The Paris Wife by Paula McLain

This may be an unpopular opinion, but I do believe that if Hemingway was born and raised in this day-and-age, modern social philosophies and therapies could not change or prevent him from his fate. He was a man’s man, an over-correction from the odd psychological abuse of his family. He was a genius, you can hate him for his misogyny, for his affairs, for his wives, for his children. There are a lot of things to hate Hemingway for, but one thing that cannot be denied, he morphed a medium and chronicled some of the most important events in the twentieth century. That cannot de denied or dismissed by who Hemingway was.

And to that fact, the women in Hemingway’s life cannot be denied or dismissed because of Hemingway himself. Which seems to be Paula McLain’s mission with continuing her series on Hemingway’s wives or women, there was the Paris Wife first and Love and Ruin second, from his first wife to his third, Paula McLain opens the door to understanding the women. Although, I can’t really blame her for skipping the second wife, Pauline, I didn’t really like her either.

But to be fair, I thought I knew Hadley’s story. I thought I knew Hadley. The traditional wife. The mother. The sacrificer of everything for the man she loved. The one with an identity interlocked into someone else, not her own. And I was wrong.

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This book truly transformed my perception of Hadley. She was heroic to take on a life with such a strength.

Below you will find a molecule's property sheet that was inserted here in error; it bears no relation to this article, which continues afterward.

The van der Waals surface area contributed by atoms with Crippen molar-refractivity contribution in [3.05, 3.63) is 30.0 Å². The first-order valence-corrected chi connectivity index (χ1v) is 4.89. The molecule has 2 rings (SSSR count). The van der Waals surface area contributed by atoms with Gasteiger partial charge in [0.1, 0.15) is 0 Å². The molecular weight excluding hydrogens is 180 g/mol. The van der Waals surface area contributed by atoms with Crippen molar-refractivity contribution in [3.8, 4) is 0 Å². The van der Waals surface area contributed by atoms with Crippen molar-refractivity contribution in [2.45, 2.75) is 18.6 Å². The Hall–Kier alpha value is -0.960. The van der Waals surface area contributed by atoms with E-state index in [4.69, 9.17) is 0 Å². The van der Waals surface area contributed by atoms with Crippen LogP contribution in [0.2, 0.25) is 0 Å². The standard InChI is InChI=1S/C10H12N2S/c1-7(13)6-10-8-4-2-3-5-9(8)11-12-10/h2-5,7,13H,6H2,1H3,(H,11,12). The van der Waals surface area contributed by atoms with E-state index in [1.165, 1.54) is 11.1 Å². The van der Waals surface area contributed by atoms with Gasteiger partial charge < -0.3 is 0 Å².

To leave her home, her sanctuary, her family, her passions, to leave everything you know and love is the strongest thing a person could ever do. If someone told a musician they had to never play again, not that they couldn’t, not that they lost the ability, that they will never be able to do it as they once did, it’s like walking away from the winning lottery ticket. Not everyone in the world could do it.

Not everyone in the world could hold a boulder over their head to give the love of their life the view they had always wanted, the perception of the pedestal, the glory and belief that Hemingway needed to live. It is told that the air up high is somewhat clearer, cleaner, thinner.

Not everyone could have matched Hemingway’s drinking, although I can stay up with the best of them, Hadley actually stayed up with the true best of them. Hemingway was an international alcoholic, infamous, nearly awarded for such, and Hadley bested him. She bested him in life. With the adventures, from bullfights to skiing, with writing, from support to her own eye, with the communities and circles they ran into, between weaving through the drunk Fitzgeralds or angry politicians.

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It’s enlightening. To read about a women history nearly forgot about, that was set aside in the shadow of a great man, The Paris Wife was an incredible journey. And to that fact, it was surprising to see gender roles, although in many ways traditional, were also, in many ways not traditional. Hadley was so much I didn’t know and wouldn’t have known were it not written in a manner as entertaining and interesting as how Paula McLain wrote The Paris Wife.

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